Hi Gilles.
I do it and Thank you for your patient guidance.
cheers
On Fri, Jun 19, 2015 at 2:51 AM, Gilles <gilles@harfang.homelinux.org>
wrote:
> Hello.
>
> On Fri, 19 Jun 2015 01:46:25 0700, narjes saraie wrote:
>
>> Hi Gilles,
>>
>>
>> I run this example in Netbeans and struct t distribution
>>
>> TDistribution t = new TDistribution(29);
>> double lowerTail = t.cumulativeProbability(2.656); // P(T(29) <=
>> 2.656)
>> double upperTail = 1.0  t.cumulativeProbability(2.75);// P(T(29) >= 2.75)
>> double m = t.density(3);
>> out.println( m );
>>
>>
>> I want to see how I can plot this distribution or
>> t.cumulativeProbability(X>x)?
>>
>
> As Phil already told you, there is no plotting utility within Commons Math.
> Commons Math is "only" a library of mathematical algorithms.
>
> In your above case, you could write the values to an ASCII file (and then
> use a plotting tool to display them).
> In java, this would be a code similar to the following ("import" and
> exception
> handling omitted):
>
> CUT
> String filename = "distribution.dat";
> BufferedOutputStream out = new BufferedOutputStream(new
> FileOutputStream(filename));
>
> TDistribution t = new TDistribution(29);
>
> final double min = 10;
> final double max = 15;
> final double delta = 0.01;
> for (double x = min; x < max; x += delta) {
> final double upperTail = 1  t.cumulativeProbability(x);
> out.println(x + " " + upperTail);
> }
>
> out.close();
> CUT
>
> One plotting tool is "gnuplot":
> http://gnuplot.sourceforge.net/demo/
>
>
> HTH,
> Gilles
>
>
>
>> thanks .
>>
>> On Thu, Jun 18, 2015 at 7:38 AM, Gilles <gilles@harfang.homelinux.org>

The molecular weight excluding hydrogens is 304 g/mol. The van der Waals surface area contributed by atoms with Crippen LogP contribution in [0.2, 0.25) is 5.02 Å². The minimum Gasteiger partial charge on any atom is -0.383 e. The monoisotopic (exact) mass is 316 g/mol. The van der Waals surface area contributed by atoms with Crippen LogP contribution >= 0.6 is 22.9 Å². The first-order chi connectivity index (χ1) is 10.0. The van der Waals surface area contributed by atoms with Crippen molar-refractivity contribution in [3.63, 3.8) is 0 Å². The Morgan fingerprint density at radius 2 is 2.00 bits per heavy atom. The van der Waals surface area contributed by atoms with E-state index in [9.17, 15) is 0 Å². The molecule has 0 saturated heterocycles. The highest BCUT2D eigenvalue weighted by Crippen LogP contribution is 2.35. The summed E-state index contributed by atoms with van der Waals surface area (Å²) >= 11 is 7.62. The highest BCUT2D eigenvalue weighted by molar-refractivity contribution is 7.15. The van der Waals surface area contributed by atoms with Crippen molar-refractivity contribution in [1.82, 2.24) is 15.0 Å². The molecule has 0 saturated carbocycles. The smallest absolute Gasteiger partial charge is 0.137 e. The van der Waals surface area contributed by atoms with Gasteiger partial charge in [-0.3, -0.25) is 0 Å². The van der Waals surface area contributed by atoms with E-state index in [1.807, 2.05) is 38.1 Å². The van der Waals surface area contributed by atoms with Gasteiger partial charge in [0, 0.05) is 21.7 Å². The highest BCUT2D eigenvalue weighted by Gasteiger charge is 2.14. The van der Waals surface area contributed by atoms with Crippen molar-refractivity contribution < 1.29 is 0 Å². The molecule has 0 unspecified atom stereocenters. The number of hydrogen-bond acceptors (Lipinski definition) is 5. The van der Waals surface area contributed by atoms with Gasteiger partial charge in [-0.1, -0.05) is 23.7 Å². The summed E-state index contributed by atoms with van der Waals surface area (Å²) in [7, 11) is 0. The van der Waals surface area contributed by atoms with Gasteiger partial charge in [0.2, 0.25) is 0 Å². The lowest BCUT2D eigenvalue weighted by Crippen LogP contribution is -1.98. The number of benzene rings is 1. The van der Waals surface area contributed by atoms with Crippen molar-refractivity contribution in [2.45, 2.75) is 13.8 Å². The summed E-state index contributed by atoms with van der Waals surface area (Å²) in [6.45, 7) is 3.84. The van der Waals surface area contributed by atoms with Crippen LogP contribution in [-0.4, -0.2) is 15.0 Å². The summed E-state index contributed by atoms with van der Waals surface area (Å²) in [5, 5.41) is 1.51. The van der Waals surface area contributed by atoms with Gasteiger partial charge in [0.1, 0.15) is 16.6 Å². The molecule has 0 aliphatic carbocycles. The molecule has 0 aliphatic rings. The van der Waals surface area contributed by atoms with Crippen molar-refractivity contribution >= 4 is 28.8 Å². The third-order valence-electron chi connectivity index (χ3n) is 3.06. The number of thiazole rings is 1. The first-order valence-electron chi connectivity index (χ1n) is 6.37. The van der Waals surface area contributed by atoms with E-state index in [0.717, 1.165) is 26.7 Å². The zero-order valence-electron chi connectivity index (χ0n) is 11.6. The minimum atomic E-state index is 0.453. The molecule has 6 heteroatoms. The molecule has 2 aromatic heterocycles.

>> wrote:
>>
>> Hi.
>>>
>>>
>>> On Thu, 18 Jun 2015 06:31:00 0700, narjes saraie wrote:
>>>
>>> Hi All.
>>>> I am beginner in java and have some data.I want to guess a distribution
>>>> for
>>>> my data then calculate goodness of fit (gof).
>>>> I find distribution commons math and use it ,if i want plot my
>>>> distribution
>>>> or CDF or probability (X>x), how do it?
>>>> is it any example for distribution and plotting it.
>>>> thanks.
>>>>
>>>>
>>> Perhaps it would be clearer to see what you mean with a code example.
>>>
>>> If you want to plot a distribution implemented in Commons Math, you'd
>>> call one the methods defined in the "RealDistribution" interface
>>> (e.g. "density(double x)").
>>>
>>> But maybe that the functionality which you are looking for is defined
>>> in package "org.apache.commons.math3.stat.inference".
>>>
>>> If you need to fit data to a model (e.g. find the parameters of an
>>> assumed distribution), it is perhaps the leastsquares fitting which
>>> you are looking for. For a univariate function, there is a utility
>>> implemented as "org.apache.commons.math3.fitting.SimpleCurveFitter".
>>>
>>>
>>> HTH,
>>> Gilles
>>>
>>>
>
>
> 
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